Book review: As lockdown in the UK lifts I read about Malcolm X and Paul the Apostle in prison

Lockdown has felt like prison at times

I’m currently 9 hours into Malcolm X autobiography voiced expertly by Laurence Fishburne. Chapter 11 is illuminating. Simply named, Saviour, MalcolmX describes his conversion from a life of crime and hustling in the Big Apple, to his conversion to The Nation of Islam while serving a 10 year prison sentence. Two keys opened this door for him, his unwavering support from his blood family brothers and sisters who are already converts, and his passionate love of reading in an effort to articulate his views in an adult and intelligent manner to those who seek to repress him. 

In fact, reading is arguably Malcolm Xs others saviour as he devotes all his time in prison to reading books of black history, the stories white washed from his education. He reads up on slavery, the exploitation of Africa and China by white mans methods of plunder and power. By following Elijah Mohammed and writing letters to him, he comes to understand white people as white devils. Having read the first half of the autobiography and seeing how white people treated Malcolm X and his family, I cannot be offended as a white person. I believe Elijah Mohammed and the Nation of Islam would have been high comfort to Malcolm X after all he had experienced, and his faith remains with him after leaving prison after 7 years.

I listen to an App called Live Lent, that offers Bible readings each day of Lent, a Christian time of fasting before Easter Sunday, when Christians believe Jesus rose from the dead three days after his crucifixion. I am exploring Christianity and curious to learn more about it.

Today’s story is of Paul the Apostle who is imprisoned for teaching the word of God. He appeals to be set free. Amazing Grace is a hymn by the reformed slave trader John Newton , and today’s reflection is on how people are lost and found.

Clearly Malcolm X found his faith in prison, at his lowest ebb. Paul is also imprisoned and appeals to King Agrippa for his freedom. He admits he was opposed to the teaching of Jesus of Nazareth. He says “I put many of the Lords people in prison, and when they were put to death, I cast my vote against them”.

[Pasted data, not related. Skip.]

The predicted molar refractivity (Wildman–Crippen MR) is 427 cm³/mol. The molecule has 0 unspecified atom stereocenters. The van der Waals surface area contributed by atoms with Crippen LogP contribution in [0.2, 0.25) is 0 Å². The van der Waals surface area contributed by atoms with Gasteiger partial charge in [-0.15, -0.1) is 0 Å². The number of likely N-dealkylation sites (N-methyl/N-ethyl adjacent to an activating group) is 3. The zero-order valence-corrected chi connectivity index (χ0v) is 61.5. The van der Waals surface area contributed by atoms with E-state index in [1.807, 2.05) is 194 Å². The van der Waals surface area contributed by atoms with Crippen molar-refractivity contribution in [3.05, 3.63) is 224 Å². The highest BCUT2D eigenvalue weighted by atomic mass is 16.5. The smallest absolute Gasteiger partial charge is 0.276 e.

Then he tells the story of what happened on the road to Damascus. He has a vision of Jesus, a bright light brighter than the sun at about noon, and he tells King Agrippa. “We all fell to the ground and I heard a voice say to me in Aramaic, ‘Saul, Saul, why do you persecute me?”

Paul asked who the voice was and the reply came “I am Jesus, whom you are persecuting,” replied the Lord. The voice then implores Paul to spread the word of God and “I am sending you to open their eyes and turn from darkness to light…. so that they may receive forgiveness of sins.” 

Paul is accused of being out of his mind because the story sounds so far fetched. Paul stands firm. His faith is certain and he says “I pray to God that not only you, but all who are listening to me today, become what I am, except for these chains”.

Both Malcolm X and Paul the Apostle find their faithin prison, and stand firm in their beliefs. Both behaved badly and then atone for their sins, both suffer persecution and both are imprisoned and find freedom through their faith, even though their faiths are on the face of it, entirely different, I see a lot of common ground between these two men. 

We’ve been in lockdown for a while now, and reading books and blogs is one pleasure I am thoroughly grateful for, because of escapism from being indoors. While most of us aren’t in the unenviable position of being in prison, it’s only today, 29 March 2021 that some sanctions are lifted in the UK, so now we can go outside more often and two households of us to 6 people combined, can meet up outdoors. I think we’re all grateful for the chance to regain some of the freedoms we took for granted before, even if you aren’t religious.

Easter is about life rising from the dead. Malcolm X’s nickname was Satan in prison for his bad ways and lack of religion, and he completely turns it around to earn the respect of his peers through good behaviour and a conversion to the Nation of Islam. Equally Paul goes from persecuter to persecuted and in doing so, deepens his faith and becomes evangelical.

Both of these men were found at their most lost.

Published by

LucyBower

From tiny acorns mighty oaks grow.

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